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Bakhmut is 'not occupied': Zelenskyy denies claim Russia has taken control of Ukrainian city

Ukrainian President Volodymyr Zelenskyy has said Bakhmut is not occupied - after Russia claimed control of the city following months of fierce fighting that has left it in ruins.

He said Ukrainian troops remained in the besieged eastern city, where he likened the devastation to that inflicted on Hiroshima in Japan following the dropping of the atomic bomb in 1945.

Earlier, Mr Zelenskyy declared "there is nothing left" in Bakhmut and the invading forces had "destroyed everything", fuelling speculation it had fallen.

Read more:
The latest updates on the war in Ukraine

It came after Russian President Vladimir Putin congratulated his troops for capturing the city, which is in the Donetsk region.

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The Kremlin's defence ministry and head of the Wagner mercenary group, Yevgeny Prigozhin, had both claimed the area was under Russian control on Saturday.

But speaking at the end of the G7 summit in Hiroshima, where he had been seeking to rally international support, the Ukrainian leader said: "I clearly understand what is taking place in Bakhmut.

"I cannot share with you the tactical views of our military, of our warriors.

"But as of today we see that the country which is dozens times bigger than we are, cannot occupy us, cannot win in this war.

"Bakhmut is not occupied by Russian Federation as of today."

Read more:
Russian control of 'kill box' Bakhmut comes at a high cost to Kremlin war machine
Terror and desperation inside Bakhmut's blackened nightmare

Mr Zelenskyy added: "Let me be sincere that the pictures of ruined Hiroshima really remind me, totally remind me, of Bakhmut and other similar settlements and towns.

"Just the same - nothing alive left, all of the buildings have been ruined, there is no understanding where the street is, where the houses used to be.

"This is just a totally destroyed area, nothing left, not a single person left."

Use the sliders below to see Maxar satellite images of a devastated Bakhmut 12 months ago compared to today

Reflecting on Hiroshima's recovery, he said: "This is the modern city today which looks alive. There are the pictures of the tragedies of Hiroshima, and then the pictures of what we can see today.

"I consider that the same will take place in Bakhmut and other cities and settlements and villages and so on. Definitely, it will be like that.

"Unfortunately, today it is a tragedy but in the future there will be reconstruction and recovery."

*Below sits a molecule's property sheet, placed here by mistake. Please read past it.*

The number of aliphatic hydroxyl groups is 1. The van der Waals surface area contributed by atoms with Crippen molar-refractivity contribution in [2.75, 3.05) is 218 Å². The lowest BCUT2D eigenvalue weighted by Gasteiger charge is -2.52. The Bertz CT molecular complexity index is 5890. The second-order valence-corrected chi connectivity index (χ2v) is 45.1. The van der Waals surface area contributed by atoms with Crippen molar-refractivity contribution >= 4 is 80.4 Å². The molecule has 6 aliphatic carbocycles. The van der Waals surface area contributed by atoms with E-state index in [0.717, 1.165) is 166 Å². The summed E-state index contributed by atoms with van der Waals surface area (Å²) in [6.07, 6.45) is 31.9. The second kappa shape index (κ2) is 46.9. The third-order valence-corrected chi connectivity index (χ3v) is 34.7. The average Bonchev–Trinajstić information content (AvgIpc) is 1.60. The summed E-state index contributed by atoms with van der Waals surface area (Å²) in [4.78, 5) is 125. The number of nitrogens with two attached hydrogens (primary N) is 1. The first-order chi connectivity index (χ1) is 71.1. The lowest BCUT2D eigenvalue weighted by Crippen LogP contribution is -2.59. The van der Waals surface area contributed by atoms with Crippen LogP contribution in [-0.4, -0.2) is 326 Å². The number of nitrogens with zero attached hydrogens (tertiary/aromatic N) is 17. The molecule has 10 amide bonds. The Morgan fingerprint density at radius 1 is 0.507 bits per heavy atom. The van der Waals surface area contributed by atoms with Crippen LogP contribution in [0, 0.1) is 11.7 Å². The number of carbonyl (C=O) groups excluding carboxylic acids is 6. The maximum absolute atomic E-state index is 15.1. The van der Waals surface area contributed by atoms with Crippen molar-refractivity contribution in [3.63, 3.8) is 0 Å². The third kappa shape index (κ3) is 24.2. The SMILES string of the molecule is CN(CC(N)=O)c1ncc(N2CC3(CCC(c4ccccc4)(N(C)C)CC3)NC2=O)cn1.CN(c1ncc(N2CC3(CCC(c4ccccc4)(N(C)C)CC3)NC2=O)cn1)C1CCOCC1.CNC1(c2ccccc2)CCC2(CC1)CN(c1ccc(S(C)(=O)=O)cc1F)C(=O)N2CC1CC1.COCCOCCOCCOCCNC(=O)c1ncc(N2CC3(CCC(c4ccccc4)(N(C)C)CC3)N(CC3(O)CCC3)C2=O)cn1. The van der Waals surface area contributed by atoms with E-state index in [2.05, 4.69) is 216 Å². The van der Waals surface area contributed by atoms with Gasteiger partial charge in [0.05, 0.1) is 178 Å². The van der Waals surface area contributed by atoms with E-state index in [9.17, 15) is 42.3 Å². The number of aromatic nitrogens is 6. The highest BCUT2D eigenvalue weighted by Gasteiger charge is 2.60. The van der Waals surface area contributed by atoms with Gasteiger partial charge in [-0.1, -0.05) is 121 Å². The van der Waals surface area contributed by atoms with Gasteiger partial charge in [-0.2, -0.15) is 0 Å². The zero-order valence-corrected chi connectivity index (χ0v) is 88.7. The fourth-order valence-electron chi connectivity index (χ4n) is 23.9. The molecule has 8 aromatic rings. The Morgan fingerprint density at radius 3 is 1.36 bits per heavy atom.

At a separate news conference, US President Joe Biden vowed Western allies would "not waver" in their support of Ukraine and would provide assistance as long as it is needed.

Mr Biden, having already paved the way for the supply of F-16s fighter jets to Ukraine, also announced a further £301m in military aid, including ammunition, artillery and vehicles.

He said: "The G7 reaffirmed our shared and unwavering, let me say it again, our shared and unwavering commitment to stand with the brave people of Ukraine as they defend themselves against Russia's brutal war of aggression and the war crimes being committed.

"Together with our partner countries, we reiterated the need for a just peace that respects Ukraine's sovereignty and territorial integrity.

"Russia started the war and Russia could end it today by withdrawing its troops from Ukraine internationally recognised borders and ceasing it's assault."

Mr Biden added: "The ability Ukraine has to defend itself is essential to being able to end this war permanently and through diplomacy.

"This morning I once more shared and assured President Zelenskyy, together with all G7 members and our allies and partners around the world, that we will not waver.

"Putin will not break our resolve as he thought he could.

"We're going to continue to provide humanitarian and security assistance to Ukraine so it can stand strong as long as it needs."

Fighting has raged in and around Bakhmut for more than eight months in the longest and probably most deadly battle of the Ukraine conflict so far, leaving few buildings standing.

Both Russia and Ukraine have suffered losses believed to be in the thousands, though neither has disclosed casualty numbers.

Kyiv has previously said its aim in Bakhmut was to draw Russian forces in and to inflict high casualties to weaken Moscow's defence before a major counter-offensive.

Mr Zelenskyy underlined the importance of defending "fortress Bakhmut" in March, saying its fall could allow Russia to garner backing for a deal that might require Kyiv to make unacceptable compromises.

Analysts have said Bakhmut's fall would be a blow to Ukraine and give some tactical advantages to Russia but would not prove decisive to the outcome of the war.

Russian forces would still face the massive task of seizing the remaining part of the Donetsk region still under Ukrainian control, including several heavily fortified areas.

The provinces of Donetsk and neighbouring Luhansk make up the Donbas - Ukraine's industrial heartland - where a separatist uprising began in 2014 and which Moscow illegally annexed in September.